In the early 1990s, on average, each township government had 30 employees. Now the average is more than 100, according to Chinese researchers. In rural China today, 70 percent of government expenditures are absorbed by personnel costs. For peasants, the explosion in the number of bureaucrats has meant higher taxes -- in some cases 20 times higher than a decade ago.

The bloated bureaucracy has emerged just as farmers' incomes have suffered their worst decline since 1978, when China launched economic reforms. That decline is expected to continue. Township factories, an engine for rural growth in the early 1990s, are collapsing across China. The local plants contributed a significant share of township revenue and farmers' income. In addition, crop prices are expected to fall further as China opens its markets to foreign competition under the terms of its accession to the World Trade Organization.

Farmers have been further burdened by the central government's efforts -- backed by a 1994 tax reform program -- to claim a greater share of the country's tax revenues. That has left townships and counties with less money to pay for such services as schools and health care.

An April report by the World Bank concluded that China's local fiscal system was "malfunctioning."

Towns and villages have responded to these shortfalls by squeezing the peasantry with extra fees, and by borrowing from banks. Chinese researchers say 44,000 townships owe a total of $24 billion, or about $500,000 each. The total debt of China's 800,000 villages is believed to be twice as high.

Central government subsidies have not sufficiently compensated for the shortfall. Following widespread demonstrations and violent clashes over crushing taxes imposed on farmers in Anhui province, Beijing ordered the province to cut taxes. The central government increased its subsidy to the region, but not sufficiently to offset the tax cut.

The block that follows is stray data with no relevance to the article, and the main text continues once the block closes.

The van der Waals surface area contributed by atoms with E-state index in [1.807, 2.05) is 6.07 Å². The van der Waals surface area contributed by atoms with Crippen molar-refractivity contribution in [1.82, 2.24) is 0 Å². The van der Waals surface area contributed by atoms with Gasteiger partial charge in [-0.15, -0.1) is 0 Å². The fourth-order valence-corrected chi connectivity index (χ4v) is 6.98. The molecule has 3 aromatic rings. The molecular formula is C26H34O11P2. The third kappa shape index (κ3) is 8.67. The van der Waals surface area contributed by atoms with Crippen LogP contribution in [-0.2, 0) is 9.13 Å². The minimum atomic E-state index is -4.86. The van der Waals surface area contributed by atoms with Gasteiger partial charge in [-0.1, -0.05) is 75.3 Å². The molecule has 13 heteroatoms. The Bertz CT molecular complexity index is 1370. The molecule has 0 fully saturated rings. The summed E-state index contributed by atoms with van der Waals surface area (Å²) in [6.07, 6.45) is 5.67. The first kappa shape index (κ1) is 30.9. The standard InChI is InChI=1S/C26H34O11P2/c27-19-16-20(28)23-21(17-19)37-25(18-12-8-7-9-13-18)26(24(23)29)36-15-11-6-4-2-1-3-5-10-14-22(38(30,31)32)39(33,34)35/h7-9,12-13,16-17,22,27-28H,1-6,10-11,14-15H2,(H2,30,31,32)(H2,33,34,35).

"The farmers used to avoid taxes, but now they line up to pay," enthused Zhou Zefeng, an official from Dangshan county in northern Anhui province. But at the same time, Zhou said, county revenues have dropped by half. The result is that long-term needs will remain unfulfilled. "If villagers want to build a school or repair a road, now they will have to raise the money themselves," he said.

'Study Class'

Taxes are at the heart of Dongtan's struggle. The conflict sets the village against the township of Zhugentan, to which the village belongs.

In the spring of 2000, township officials started a tax collection campaign. They dispatched teams of officials backed by local toughs -- given $4 in cash, a carton of cigarettes, a toothbrush and a towel -- to force villagers to pay what the township claimed were back taxes.

In all, 19 villagers were beaten and locked up in what is known throughout rural China as a "study class." They were packed together into one room. There they ate, slept and defecated.

"In China, a study class is like a barbershop," mused Yan, the retired teacher. "They call it a barbershop but we know it's a whorehouse. They call it a study class but we know it's a jail."

Demanding Fees

One of the victims was Zeng Xiangjun. He was incarcerated not because he was a tax deadbeat, local officials acknowledged, but because he was a malcontent. Most recently he had called attention to the practice of village leaders demanding fees from students, when schooling should be free. Such demands are commonplace throughout the country, because of corruption and a shortfall in funds. But they are also illegal, and village and township leaders were angry at being fingered by Zeng.

Upon his release, Zeng sought out Yan, the retired teacher.

Yan said he has fallen afoul of almost every major political campaign since the 1957 movement against people who dared to criticize Chinese leader Mao Zedong. During the 1959-61 Great Leap Forward, he was denied work. During the 1966-76 Cultural Revolution, he was forced to live in a cowshed and was publicly beaten seven times.